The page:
A Vatican lawyer involved with the cause of Servant of God Emil Kapaun, who suffered and died in a Korean prison camp, visited Wichita, Kansas last week and commented on the progress of the cause. According to the Wichita Eagle, which ran a multi-part story about Father Kapaun and his heroism, Andrea Ambrosi offered warnings of delay and uncertainty:
Speaking with translation by Ohio-born aide Madeleine Kuns, he said a key decision the Vatican must make is whether Kapaun was martyred for standing up for his faith.
There is no doubt Kapaun was a hero, he said. But was he a martyr?
Ambrosi said he has analyzed more than 8,000 documents and testimonies, including from Korean War combat soldiers who saw Kapaun’s heroism. Ambrosi said that for the first time after years of study of Kapaun’s life, he now plans to propose Kapaun as a martyr in his report to the Vatican, a report he thinks will be completed in the next six months.
And that bit about martyrdom is important to the Vatican’s decision. But because the Vatican’s bar for martyrdom is so high, even his recommendation may not be enough to persuade church officials, Ambrosi said. If the church decides Kapaun was martyred – killed because he was a religious person defending his faith – it could significantly speed up the process to canonize Kapaun to full sainthood. But if the cardinals in the Congregation for the Causes of Saints decide Kapaun wasn’t a martyr, it could mean many years before Kapaun’s sainthood cause would advance.
Martyrdom was not always easy to prove in the case of the English Martyrs, either, as this site explains:
The cases of the English martyrs killed during the reigns of Henry VIII, Edward VI and Elizabeth (1534-1603) provide certain challenges from a documentary standpoint, making it very difficult to establish with certainty the fact of martyrdom.
First, the legal proscription of Catholicism in England from 1534 to emancipation in 1829 means that it was not always possible to carry out investigations into the causes of these martyrs. In the times when harboring a priest was a capital crime and even attending Mass punishable by a fine of 1600 shillings, carrying out these investigations under proper canonical form was simply not possible. Free and open inquiry into the cases of the English martyrs and access to the documentation regarding their deaths was not available until the restoration of the English hierarchy in 1850, by which time over three centuries had elapsed since the time of most of the martyrs.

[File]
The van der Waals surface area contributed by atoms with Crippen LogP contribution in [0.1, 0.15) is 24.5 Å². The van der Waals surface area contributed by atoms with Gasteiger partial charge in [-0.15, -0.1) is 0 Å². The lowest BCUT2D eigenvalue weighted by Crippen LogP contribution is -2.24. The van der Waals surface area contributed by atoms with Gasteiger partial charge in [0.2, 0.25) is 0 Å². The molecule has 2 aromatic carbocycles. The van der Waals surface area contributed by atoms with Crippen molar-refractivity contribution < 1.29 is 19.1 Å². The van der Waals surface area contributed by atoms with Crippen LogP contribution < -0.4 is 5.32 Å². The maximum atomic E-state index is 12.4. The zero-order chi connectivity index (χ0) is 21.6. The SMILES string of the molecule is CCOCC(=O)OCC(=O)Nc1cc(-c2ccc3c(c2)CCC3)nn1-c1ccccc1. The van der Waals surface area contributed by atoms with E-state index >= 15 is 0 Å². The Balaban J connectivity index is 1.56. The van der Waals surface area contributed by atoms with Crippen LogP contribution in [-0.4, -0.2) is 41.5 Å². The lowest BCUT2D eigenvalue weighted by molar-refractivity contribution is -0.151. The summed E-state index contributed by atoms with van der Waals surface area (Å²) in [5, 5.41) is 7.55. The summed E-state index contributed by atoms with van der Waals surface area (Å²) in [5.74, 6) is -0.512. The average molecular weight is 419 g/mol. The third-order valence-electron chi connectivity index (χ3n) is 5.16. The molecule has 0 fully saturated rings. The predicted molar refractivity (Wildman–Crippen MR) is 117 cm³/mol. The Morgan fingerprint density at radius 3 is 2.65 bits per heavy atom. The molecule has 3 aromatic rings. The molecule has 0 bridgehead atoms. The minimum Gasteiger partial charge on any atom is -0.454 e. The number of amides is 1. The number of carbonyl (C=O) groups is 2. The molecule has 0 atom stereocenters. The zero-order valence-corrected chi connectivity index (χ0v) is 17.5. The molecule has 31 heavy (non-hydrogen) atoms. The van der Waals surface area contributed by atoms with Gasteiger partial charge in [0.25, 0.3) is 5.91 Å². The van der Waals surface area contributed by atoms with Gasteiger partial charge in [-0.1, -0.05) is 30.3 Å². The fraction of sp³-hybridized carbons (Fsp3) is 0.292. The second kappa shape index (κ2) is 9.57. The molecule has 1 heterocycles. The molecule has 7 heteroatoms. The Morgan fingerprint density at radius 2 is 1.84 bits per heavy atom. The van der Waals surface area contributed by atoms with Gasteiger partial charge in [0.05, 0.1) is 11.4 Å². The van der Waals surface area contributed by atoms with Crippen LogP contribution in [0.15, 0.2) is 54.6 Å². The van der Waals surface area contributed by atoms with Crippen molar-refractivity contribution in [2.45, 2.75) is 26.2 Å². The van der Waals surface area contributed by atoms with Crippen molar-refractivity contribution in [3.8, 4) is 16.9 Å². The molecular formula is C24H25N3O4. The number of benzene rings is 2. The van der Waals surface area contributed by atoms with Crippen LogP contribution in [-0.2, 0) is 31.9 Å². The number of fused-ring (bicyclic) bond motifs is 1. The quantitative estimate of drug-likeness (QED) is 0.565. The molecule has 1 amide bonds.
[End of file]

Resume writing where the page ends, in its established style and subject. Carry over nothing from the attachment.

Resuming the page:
Second, because the persecution of the Catholic Church in England was carried out under a fundamentally political program, those convicted and punished under the penal laws are often listed as cases of 'treason' or 'conspiracy' in the official records, which are often the only records. Though we know that the threat of Catholic conspiracies was extremely overblown and many "plots" were even fabricated (the Titus Oates Plot, for example), there were nevertheless certain Catholics who were involved in clandestine political activities. The result is that it is very difficult to tell the exact details when both organizing a political conspiracy and simply saying Mass are both classified as "treason" in the official record. Finally, in many cases, there was no official record kept whatsoever, making reconstructing events extremely difficult. . . .
This was particularly true in the case of those who opposed the dissolution of their monasteries:
A classic case of this last problem are the three Benedictine abbots of Glastonbury, Reading and Colchester, all put to death quietly for treason in 1539 and all of which lack any official documentation.
This, then, is a brief summary of some of the difficulties the restored Catholic hierarchy of England faced when it first began to push for the causes of the English martyrs. Despite the English Church's admirable desire to raise many of its heroic sons to the altars, the Sacred Congregation for Rites was characteristically slow-moving and skeptical of proceeding to beatification when so much documentary evidence was lacking. In fact, when the English hierarchy sent off the available documentation on 353 martyrs Rome in 1880, 76 applications were rejected for lack of sufficient historical evidence. These rejected martyrs are known as dilati, those whose cases are referred back to the Ordinary for insufficient evidence.
And some of those causes of the dilati are still waiting for more evidence.